By changing a few simple dietary habits, including counting calories and watching portion sizes to boost weight loss, you may be able to lower your blood pressure -- a proven risk for heart disease. Here's the latest diet information you need.
High blood pressure is more common in people who are overweight or obese. But studies show that losing weight has benefits in lowering high blood pressure. Losing weight may also help reduce medications needed to control high blood pressure.
If you are overweight, talk to your doctor about a healthy weight loss plan. The best way to lose weight is to move around more -- burning more calories than you take in through exercise and activity. Regular exercise (at least 30 minutes most days) can also help lower blood pressure and strengthen your heart.
Some people are not aware of the calories they consume each day. They may underestimate how much they eat and wonder why they cannot lose weight. Keeping a food diary or written record of your daily food intake is the best way to know what you eat each day.
Writing down the foods you eat, including the portion sizes, can let you see "the real facts" about your food intake. You can then start cutting back -- reducing calories and portion sizes -- to lose necessary pounds and manage your weight and blood pressure.
How does diet influence blood pressure?
Many foods and dietary factors affect blood pressure. Studies show a high-sodium diet increases blood pressure in some people. In fact, some studies show that the less sodium you eat, the better blood pressure control you might have -- even if you're taking blood pressure medications.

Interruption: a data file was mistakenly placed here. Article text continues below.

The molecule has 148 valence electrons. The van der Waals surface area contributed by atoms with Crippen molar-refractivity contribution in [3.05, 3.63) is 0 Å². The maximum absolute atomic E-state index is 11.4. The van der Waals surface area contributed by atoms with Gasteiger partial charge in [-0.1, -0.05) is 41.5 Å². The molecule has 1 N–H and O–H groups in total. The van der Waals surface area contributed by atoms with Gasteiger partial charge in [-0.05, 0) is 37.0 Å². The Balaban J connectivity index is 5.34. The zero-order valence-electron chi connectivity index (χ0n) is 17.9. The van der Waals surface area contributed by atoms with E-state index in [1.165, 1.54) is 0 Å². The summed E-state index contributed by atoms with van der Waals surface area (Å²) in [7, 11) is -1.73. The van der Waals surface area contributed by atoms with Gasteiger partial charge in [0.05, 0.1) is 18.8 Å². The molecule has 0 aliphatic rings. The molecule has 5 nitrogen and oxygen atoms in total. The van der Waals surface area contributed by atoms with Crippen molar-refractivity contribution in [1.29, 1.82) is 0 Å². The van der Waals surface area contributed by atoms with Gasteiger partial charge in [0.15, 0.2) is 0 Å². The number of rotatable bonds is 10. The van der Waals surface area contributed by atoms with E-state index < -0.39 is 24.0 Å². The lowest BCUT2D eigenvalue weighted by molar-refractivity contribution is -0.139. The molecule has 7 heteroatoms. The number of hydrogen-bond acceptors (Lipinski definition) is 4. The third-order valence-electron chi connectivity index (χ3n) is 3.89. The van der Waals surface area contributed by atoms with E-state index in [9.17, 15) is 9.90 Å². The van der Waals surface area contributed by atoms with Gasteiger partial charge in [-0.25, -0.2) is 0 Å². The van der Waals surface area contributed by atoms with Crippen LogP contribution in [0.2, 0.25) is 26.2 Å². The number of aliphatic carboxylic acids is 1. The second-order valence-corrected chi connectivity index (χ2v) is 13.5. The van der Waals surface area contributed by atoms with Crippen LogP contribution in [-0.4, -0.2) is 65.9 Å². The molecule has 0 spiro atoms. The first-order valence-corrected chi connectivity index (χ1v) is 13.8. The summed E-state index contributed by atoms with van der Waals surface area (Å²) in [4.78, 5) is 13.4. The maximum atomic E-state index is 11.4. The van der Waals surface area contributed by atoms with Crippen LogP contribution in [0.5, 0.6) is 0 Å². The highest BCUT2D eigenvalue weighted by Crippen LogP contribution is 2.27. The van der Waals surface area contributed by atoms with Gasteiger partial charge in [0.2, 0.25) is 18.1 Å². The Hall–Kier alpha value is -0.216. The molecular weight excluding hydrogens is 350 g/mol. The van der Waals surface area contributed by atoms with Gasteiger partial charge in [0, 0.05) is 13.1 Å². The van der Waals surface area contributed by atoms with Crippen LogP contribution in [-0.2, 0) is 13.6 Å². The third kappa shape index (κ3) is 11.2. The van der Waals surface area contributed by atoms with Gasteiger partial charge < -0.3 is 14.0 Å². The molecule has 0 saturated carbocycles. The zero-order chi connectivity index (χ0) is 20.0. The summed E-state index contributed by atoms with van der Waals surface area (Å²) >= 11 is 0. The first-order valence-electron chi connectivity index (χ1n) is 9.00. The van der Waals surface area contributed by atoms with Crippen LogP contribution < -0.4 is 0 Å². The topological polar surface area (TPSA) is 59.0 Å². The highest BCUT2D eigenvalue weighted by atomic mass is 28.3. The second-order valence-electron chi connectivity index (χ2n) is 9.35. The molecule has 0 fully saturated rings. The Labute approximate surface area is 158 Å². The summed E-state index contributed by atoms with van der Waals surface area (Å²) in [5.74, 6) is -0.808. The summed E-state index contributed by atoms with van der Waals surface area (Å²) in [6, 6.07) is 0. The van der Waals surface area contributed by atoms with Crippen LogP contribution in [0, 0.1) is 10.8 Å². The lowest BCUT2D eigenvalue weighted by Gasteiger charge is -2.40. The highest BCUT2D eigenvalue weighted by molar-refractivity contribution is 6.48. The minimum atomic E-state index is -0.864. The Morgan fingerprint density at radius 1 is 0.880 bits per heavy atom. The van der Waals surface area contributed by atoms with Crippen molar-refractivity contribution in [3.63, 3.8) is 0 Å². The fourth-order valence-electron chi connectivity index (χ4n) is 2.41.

Findings also show that potassium, magnesium, and fiber may also affect blood pressure. Fruits and vegetables are high in potassium, magnesium, and fiber and low in sodium. Also, nuts, seeds, legumes, lean meats, and poultry are good sources of magnesium.
Is the DASH Diet effective for lowering high blood pressure?
Dietary Approaches to Stop Hypertension (DASH) was a study of the effect of different dietary patterns on reducing high blood pressure. Researchers found that volunteers who followed the DASH diet had significantly lower blood pressure after just a few weeks.
They also found the lower-sodium DASH diet, which calls for reducing sodium to 1,500 milligrams a day (about 2/3 teaspoon of table salt), resulted in even greater blood-pressure-lowering benefits.
The Department of Health and Human Services and the Department of Agriculture recommend that adults should not consume more than 2,300 milligrams of sodium a day; the recommendations also say that African-Americans, people with hypertension, and people who are middle-aged and older, should not consume more than 1,500 milligrams of sodium a day.
Research has shown reduced risk of coronary artery disease and stroke in women who followed the DASH diet for several years.